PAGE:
Written answers

Thursday, 15 January 2015

Department of Justice and Equality

Garda Síochána Ombudsman Commission

Photo of Clare DalyClare Daly (Dublin North, United Left)
Link to this: Individually | In context | Oireachtas source

35. To ask the Minister for Justice and Equality in view of the controversies surrounding the relationship between GSOC and the Gardaí, and the fact that the outgoing Chairman of GSOC was directly overseeing a number of important cases with very serious implications for senior Gardaí, if she will confirm that these issues are unconnected with their decision to resign and that she has met them and discussed this matter. [1364/15]

Photo of Frances FitzgeraldFrances Fitzgerald (Minister, Department of Justice and Equality; Dublin Mid West, Fine Gael)
Link to this: Individually | In context | Oireachtas source

I was informed by Mr Simon O'Brien, Chairman of the Garda Síochána Ombudsman Commission (GSOC), that he intends to resign his position with effect from 30 January, 2015. Mr O’Brien has clearly indicated that his resignation arises as a result of his success in securing the position of Chief Executive of the Pensions Ombudsman Service in the UK, and he is due to take up that position on 2 February 2015.

Mr O'Brien made an important contribution to his role as Chairperson of GSOC as well as his previous role as Deputy to the Chief Inspector in the Garda Inspectorate, and I wish him all the best in his endeavours in his new career. My Department has been assured by GSOC that no ongoing investigations will be adversely affected by his resignation. I am not privy to the reasons why Gardaí might decide to resign, or to retire (for example, as the Deputy is aware, members are eligible to leave An Garda Síochána on full pension if they have 30 years service and have reached the age of 50 years, and many avail of that opportunity).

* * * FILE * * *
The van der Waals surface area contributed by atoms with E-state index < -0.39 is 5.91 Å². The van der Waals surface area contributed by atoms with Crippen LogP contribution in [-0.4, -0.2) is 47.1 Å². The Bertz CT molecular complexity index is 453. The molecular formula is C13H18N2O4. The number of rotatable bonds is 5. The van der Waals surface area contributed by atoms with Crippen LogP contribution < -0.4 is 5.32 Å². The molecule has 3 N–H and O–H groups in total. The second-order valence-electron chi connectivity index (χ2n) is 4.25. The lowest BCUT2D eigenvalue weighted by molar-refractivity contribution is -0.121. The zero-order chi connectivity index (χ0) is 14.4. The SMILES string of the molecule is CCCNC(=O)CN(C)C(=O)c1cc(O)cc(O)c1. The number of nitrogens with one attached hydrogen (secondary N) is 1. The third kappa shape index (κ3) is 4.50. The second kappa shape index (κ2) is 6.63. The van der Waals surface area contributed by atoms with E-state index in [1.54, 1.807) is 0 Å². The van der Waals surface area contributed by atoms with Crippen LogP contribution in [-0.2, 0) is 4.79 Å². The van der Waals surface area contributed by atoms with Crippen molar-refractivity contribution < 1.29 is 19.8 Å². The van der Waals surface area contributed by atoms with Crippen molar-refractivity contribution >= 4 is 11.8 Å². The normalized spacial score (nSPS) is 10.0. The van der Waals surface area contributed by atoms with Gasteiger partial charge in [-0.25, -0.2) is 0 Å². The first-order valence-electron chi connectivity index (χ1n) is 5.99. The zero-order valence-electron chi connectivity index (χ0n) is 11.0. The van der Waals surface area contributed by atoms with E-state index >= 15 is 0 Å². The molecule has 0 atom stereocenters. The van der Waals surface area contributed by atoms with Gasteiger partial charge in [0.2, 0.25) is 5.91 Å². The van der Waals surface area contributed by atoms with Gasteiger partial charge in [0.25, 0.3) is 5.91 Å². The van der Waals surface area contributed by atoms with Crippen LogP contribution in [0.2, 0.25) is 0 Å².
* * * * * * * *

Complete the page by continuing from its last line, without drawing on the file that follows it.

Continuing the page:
With regard to the vacancy arising on foot of Mr O’Brien’s resignation, the appointment of members of Ombudsman Commission is governed by s.65 of the Garda Síochána Act 2005. This stipulates that the Commission consists of 3 members, all of whom are to be appointed by the President on the nomination of the Government following resolutions by both Houses recommending the appointment. The Act requires that the Government must be satisfied that persons nominated have the appropriate experience, qualifications, training or expertise for appointment having regard to the functions of the Commission.

The Government will now, in accordance with the 2005 Act, consider the question of a nomination for the position of Chairperson of GSOC.

Comments

No comments

Log in or join to post a public comment.